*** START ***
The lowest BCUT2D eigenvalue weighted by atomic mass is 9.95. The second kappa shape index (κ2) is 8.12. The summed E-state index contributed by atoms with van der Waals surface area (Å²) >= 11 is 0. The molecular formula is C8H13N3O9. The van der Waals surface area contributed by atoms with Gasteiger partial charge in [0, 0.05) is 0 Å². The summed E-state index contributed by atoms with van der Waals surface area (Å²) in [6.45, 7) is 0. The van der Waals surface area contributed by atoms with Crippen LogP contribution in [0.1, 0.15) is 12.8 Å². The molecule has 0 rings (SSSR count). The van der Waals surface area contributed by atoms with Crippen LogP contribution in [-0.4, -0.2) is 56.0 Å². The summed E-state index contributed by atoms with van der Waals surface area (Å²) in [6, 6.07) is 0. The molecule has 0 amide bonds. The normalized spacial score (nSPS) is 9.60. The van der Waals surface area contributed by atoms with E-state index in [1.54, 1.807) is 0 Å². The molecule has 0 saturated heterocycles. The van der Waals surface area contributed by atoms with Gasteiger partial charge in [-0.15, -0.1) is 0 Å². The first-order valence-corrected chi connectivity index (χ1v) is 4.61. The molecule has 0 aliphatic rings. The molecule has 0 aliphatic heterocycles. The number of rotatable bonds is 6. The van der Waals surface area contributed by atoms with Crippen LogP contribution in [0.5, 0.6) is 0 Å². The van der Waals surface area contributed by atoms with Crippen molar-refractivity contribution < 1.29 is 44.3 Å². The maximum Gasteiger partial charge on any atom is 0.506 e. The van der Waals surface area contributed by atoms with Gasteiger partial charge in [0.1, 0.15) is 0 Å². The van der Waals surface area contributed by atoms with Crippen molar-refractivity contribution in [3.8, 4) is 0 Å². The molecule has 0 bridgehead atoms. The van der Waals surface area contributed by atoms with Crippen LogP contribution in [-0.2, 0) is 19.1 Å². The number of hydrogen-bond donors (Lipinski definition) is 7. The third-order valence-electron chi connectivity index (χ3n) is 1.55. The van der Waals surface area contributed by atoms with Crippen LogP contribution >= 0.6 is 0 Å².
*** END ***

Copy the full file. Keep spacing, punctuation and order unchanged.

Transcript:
The lowest BCUT2D eigenvalue weighted by atomic mass is 9.95. The second kappa shape index (κ2) is 8.12. The summed E-state index contributed by atoms with van der Waals surface area (Å²) >= 11 is 0. The molecular formula is C8H13N3O9. The van der Waals surface area contributed by atoms with Gasteiger partial charge in [0, 0.05) is 0 Å². The summed E-state index contributed by atoms with van der Waals surface area (Å²) in [6.45, 7) is 0. The van der Waals surface area contributed by atoms with Crippen LogP contribution in [0.1, 0.15) is 12.8 Å². The molecule has 0 rings (SSSR count). The van der Waals surface area contributed by atoms with Crippen LogP contribution in [-0.4, -0.2) is 56.0 Å². The summed E-state index contributed by atoms with van der Waals surface area (Å²) in [6, 6.07) is 0. The molecule has 0 amide bonds. The normalized spacial score (nSPS) is 9.60. The van der Waals surface area contributed by atoms with E-state index in [1.54, 1.807) is 0 Å². The molecule has 0 saturated heterocycles. The van der Waals surface area contributed by atoms with Gasteiger partial charge in [-0.15, -0.1) is 0 Å². The first-order valence-corrected chi connectivity index (χ1v) is 4.61. The molecule has 0 aliphatic rings. The molecule has 0 aliphatic heterocycles. The number of rotatable bonds is 6. The van der Waals surface area contributed by atoms with Crippen LogP contribution in [0.5, 0.6) is 0 Å². The van der Waals surface area contributed by atoms with Crippen molar-refractivity contribution < 1.29 is 44.3 Å². The maximum Gasteiger partial charge on any atom is 0.506 e. The van der Waals surface area contributed by atoms with Gasteiger partial charge in [0.1, 0.15) is 0 Å². The van der Waals surface area contributed by atoms with Crippen molar-refractivity contribution in [3.8, 4) is 0 Å². The molecule has 0 bridgehead atoms. The van der Waals surface area contributed by atoms with Crippen LogP contribution in [-0.2, 0) is 19.1 Å². The number of hydrogen-bond donors (Lipinski definition) is 7. The third-order valence-electron chi connectivity index (χ3n) is 1.55. The van der Waals surface area contributed by atoms with Crippen LogP contribution >= 0.6 is 0 Å².